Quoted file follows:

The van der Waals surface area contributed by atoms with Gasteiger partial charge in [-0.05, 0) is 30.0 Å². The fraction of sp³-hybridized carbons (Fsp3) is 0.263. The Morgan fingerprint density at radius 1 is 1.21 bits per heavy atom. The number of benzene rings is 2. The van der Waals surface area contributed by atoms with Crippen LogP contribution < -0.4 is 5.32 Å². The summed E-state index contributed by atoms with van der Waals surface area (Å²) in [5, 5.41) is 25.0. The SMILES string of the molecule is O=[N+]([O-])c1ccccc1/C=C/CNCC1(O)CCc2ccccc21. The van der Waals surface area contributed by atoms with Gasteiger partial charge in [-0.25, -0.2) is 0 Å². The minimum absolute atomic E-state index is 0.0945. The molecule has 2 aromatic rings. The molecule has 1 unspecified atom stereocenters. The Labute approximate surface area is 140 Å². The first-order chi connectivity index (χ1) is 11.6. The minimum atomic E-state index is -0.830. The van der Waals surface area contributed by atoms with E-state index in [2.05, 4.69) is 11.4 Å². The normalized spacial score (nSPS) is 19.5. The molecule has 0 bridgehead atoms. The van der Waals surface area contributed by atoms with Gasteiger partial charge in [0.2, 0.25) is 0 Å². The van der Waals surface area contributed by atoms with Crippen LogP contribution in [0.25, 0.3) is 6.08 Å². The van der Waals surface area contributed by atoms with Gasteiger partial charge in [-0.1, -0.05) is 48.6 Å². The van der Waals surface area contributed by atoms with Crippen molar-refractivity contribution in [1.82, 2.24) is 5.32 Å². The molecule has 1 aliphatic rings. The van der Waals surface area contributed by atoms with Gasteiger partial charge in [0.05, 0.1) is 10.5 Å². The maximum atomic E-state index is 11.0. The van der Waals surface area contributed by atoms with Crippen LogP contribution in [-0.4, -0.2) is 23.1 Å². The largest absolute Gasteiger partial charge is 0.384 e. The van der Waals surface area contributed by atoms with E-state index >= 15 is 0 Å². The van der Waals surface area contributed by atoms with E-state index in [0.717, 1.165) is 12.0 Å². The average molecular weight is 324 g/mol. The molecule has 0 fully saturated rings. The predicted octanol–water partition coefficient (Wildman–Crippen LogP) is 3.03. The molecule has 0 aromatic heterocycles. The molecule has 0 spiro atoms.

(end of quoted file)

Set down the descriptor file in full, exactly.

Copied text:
The van der Waals surface area contributed by atoms with Gasteiger partial charge in [-0.05, 0) is 30.0 Å². The fraction of sp³-hybridized carbons (Fsp3) is 0.263. The Morgan fingerprint density at radius 1 is 1.21 bits per heavy atom. The number of benzene rings is 2. The van der Waals surface area contributed by atoms with Crippen LogP contribution < -0.4 is 5.32 Å². The summed E-state index contributed by atoms with van der Waals surface area (Å²) in [5, 5.41) is 25.0. The SMILES string of the molecule is O=[N+]([O-])c1ccccc1/C=C/CNCC1(O)CCc2ccccc21. The van der Waals surface area contributed by atoms with Gasteiger partial charge in [-0.25, -0.2) is 0 Å². The minimum absolute atomic E-state index is 0.0945. The molecule has 2 aromatic rings. The molecule has 1 unspecified atom stereocenters. The Labute approximate surface area is 140 Å². The first-order chi connectivity index (χ1) is 11.6. The minimum atomic E-state index is -0.830. The van der Waals surface area contributed by atoms with E-state index in [2.05, 4.69) is 11.4 Å². The normalized spacial score (nSPS) is 19.5. The molecule has 0 bridgehead atoms. The van der Waals surface area contributed by atoms with Gasteiger partial charge in [0.2, 0.25) is 0 Å². The van der Waals surface area contributed by atoms with Crippen LogP contribution in [0.25, 0.3) is 6.08 Å². The van der Waals surface area contributed by atoms with Gasteiger partial charge in [-0.1, -0.05) is 48.6 Å². The van der Waals surface area contributed by atoms with Crippen molar-refractivity contribution in [1.82, 2.24) is 5.32 Å². The molecule has 1 aliphatic rings. The van der Waals surface area contributed by atoms with Gasteiger partial charge in [0.05, 0.1) is 10.5 Å². The maximum atomic E-state index is 11.0. The van der Waals surface area contributed by atoms with Crippen LogP contribution in [-0.4, -0.2) is 23.1 Å². The largest absolute Gasteiger partial charge is 0.384 e. The van der Waals surface area contributed by atoms with E-state index >= 15 is 0 Å². The van der Waals surface area contributed by atoms with E-state index in [0.717, 1.165) is 12.0 Å². The average molecular weight is 324 g/mol. The molecule has 0 fully saturated rings. The predicted octanol–water partition coefficient (Wildman–Crippen LogP) is 3.03. The molecule has 0 aromatic heterocycles. The molecule has 0 spiro atoms.